Before the middle of the 18th century, one of the most powerful nations in Europe, indeed the world, was Sweden.
With a strong military and a sizable population of around 20 million, Sweden rivalled Great Britain and France in both reach and heft. Or so the Swedish authorities believed.
Then, triggered by a significant economic downturn, in 1749 the Swedish authorities conducted their first comprehensive census to find out what their economy should look like and discovered, to their horror, that the population of the country totalled no more than 2 million. Less than 10 percent of previous estimates.
In a single moment, what was thought to be one thing, was transformed into something entirely different. The data revealed a truth that was at once uncomfortable but also extraordinarily useful, in hindsight.
For a nation to operate sustainably and successfully, its policies – economic, social and international – need to be closely aligned to its capabilities. If Sweden had proceeded to conduct business-as-usual on the basis of totally erroneous population data then it may well have collapsed entirely.
But that timely insight led to an immediate reassessment of priorities, not the least of which was a sea change in public health and social policy. The discovery of a high infant mortality rate and unacceptable rates of women dying in childbirth led to a complete overhaul of the public health policy – one of the numerous factors that resulted in the modern nation that Sweden is today.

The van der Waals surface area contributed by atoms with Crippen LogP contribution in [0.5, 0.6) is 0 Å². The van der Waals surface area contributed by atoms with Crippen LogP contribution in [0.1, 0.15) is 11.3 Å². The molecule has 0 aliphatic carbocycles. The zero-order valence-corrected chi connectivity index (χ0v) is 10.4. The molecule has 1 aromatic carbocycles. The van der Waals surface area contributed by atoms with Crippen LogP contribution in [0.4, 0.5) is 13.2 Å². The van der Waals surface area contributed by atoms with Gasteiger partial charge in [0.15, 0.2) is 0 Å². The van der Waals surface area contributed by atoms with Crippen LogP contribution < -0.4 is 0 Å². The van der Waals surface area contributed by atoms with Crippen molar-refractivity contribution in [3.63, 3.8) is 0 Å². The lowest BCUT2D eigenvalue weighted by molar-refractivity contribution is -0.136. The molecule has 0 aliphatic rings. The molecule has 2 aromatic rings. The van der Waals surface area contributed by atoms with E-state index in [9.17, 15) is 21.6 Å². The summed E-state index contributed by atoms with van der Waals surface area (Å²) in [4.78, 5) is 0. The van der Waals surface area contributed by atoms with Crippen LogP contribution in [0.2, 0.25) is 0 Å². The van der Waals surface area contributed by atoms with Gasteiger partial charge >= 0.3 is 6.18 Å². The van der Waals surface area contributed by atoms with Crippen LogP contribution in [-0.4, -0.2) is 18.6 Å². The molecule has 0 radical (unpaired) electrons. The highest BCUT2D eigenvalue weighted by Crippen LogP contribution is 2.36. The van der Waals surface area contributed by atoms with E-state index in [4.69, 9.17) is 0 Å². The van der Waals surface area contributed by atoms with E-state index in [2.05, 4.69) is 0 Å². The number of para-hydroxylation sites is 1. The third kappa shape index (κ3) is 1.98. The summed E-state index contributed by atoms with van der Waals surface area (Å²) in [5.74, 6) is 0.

New information often demands a new approach and Sweden owes a debt of gratitude to whoever it was that had the nerve to make that call.
The object lesson here is the need to decouple the triplet of process, data and dogma.
Processes and procedures are developed and operated according to the intelligence gained from data and these can quickly become conventional wisdom. We often hear “we have this-many-thousand suppliers” or “we have this percentage of spend under management.” These self-assessments are very often, if not always, incorrect and usually to a huge degree. The procedures put in place to run a business on those bases are often inappropriate and ineffective, at best.
In one instance, we saw an accurate “census” of supplier information reduce the real number of suppliers to an enterprise to around 10 percent of the earlier assumed number based on “raw” data. The impact this had on Accounts Payable alone was immense. Moving to manage 2,000 supplier accounts instead of 20,000 lifted quite a burden because the processes involved could be redefined to suit the new operating environment.
Just knowing is insufficient. Acting on the knowledge is the key to success. Having the flexibility and open mind to consider that “how we’ve always done it” need no longer apply when the rules of the game change, can lead to real growth. A business that can reassess its processes and rules when faced with a new insight is one that can innovate and transform.
If the lesson from history teaches us anything, it’s that it doesn’t matter that your data might currently be “wrong” or even that you’ve been working inefficiently. What matters is how you can take advantage of new intel and exploit it to best effect. It requires a subtlety of understanding that forward-thinking procurement pros should nurture and value. If many processes in the supply chain are going to be automated, that human intervention will be more important than ever.